The important and challenging task for the language interpreter is to find a balance between active and passive involvement, understanding what is happening while attempting to interpret, word for word, what is said.
Many interpreters accomplish this fairly well and I do not often believe they are actually influencing my patients in any particular direction for or against prenatal testing, terminations, cancer testing, etc. But, recently, an interpreter declined continuing because my French speaking patient from Africa and I were discussing abortion. The interpreter hung up, “exercising her right to decline continuing”.
After 30 minutes of rapport had been built, everything went into limbo for 10 minutes as I worked to find a new interpreter. I do not know exactly what the patient was thinking in those 10 minutes, but my thoughts went something like this…
“What kind of question did the patient ask that finally made the interpreter uncomfortable? Does my patient feel judged by this 3rd party who is probably sitting in her cozy ‘interpreter chair’?! I am angry! Don’t they screen for personal beliefs when they sign up people up for this service?! I am going to black list this interpreter from ob/gyn services…Wait, I have to focus on the patient’s reaction..”
I composed myself and apologized profusely to the patient. She was gracious and reiterated her question to our new interpreter. I heard, “Would the hospital be supportive of a decision to terminate a pregnancy with Down Syndrome?”
Clearly, the interpreter would not be.
But the interpreter is not actually a part of the hospital. That is known to me, but not necessarily to the patient. We spent some time clarifying the mixed signals the patient was receiving. The patient eventually decided to decline further prenatal screening. Did the interpreter influence her decision?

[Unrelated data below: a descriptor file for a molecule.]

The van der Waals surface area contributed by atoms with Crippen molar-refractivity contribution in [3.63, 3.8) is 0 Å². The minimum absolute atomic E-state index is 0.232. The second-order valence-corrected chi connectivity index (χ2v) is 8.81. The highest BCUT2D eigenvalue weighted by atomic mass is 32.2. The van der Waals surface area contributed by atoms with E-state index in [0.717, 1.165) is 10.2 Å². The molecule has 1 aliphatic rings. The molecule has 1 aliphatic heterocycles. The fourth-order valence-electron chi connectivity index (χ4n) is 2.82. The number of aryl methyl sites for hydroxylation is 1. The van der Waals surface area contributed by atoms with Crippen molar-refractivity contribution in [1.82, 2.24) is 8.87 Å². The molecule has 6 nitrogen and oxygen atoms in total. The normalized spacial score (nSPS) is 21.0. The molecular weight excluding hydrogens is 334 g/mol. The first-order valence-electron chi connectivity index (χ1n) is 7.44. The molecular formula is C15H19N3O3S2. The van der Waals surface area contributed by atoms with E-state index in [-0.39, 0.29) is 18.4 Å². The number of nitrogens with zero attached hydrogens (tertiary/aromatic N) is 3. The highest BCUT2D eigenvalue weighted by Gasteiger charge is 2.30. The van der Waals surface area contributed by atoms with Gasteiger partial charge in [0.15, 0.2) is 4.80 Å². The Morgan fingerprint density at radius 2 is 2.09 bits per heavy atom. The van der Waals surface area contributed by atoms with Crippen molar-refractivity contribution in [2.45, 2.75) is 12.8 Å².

I could not survive my prodigiously diverse hospital setting without the aide of the language line. I have been suspicious that some interpreters are not translating word for word. I even hang up if I am uncomfortable with the interpreter’s style. However, this scenario forced me to further question whether or not the service actually influences the patient’s decision making.
A conference this weekend regarding medical decision-making published an abstract about this issue and the authors say:
“Common challenges were additions, omissions and modifications in terminology resulting in miscommunication of clinical and cultural concepts, and ethical concerns during conflicting values between providers, interpreters and patients.”
How do we overcome this? Can we? If we start using computers to translate for patients and providers, we would lose some of the essential humanness that great interpreters provide i.e. using a more compassionate voice when the room is full of tears, recognizing when a patient is lost and asking to rephrase.
As a genetic counselor, my primary goal is to facilitate informed decisions rooted in self-understanding. This often requires a non-directive and supportive environment. Anyone who assists us must have this goal as well. I implore interpretation providers to assess your beliefs before becoming involved in cases that might be morally offensive to you.
There is little worse than negative judgment when you are most vulnerable. Ask the patients. Ask yourself.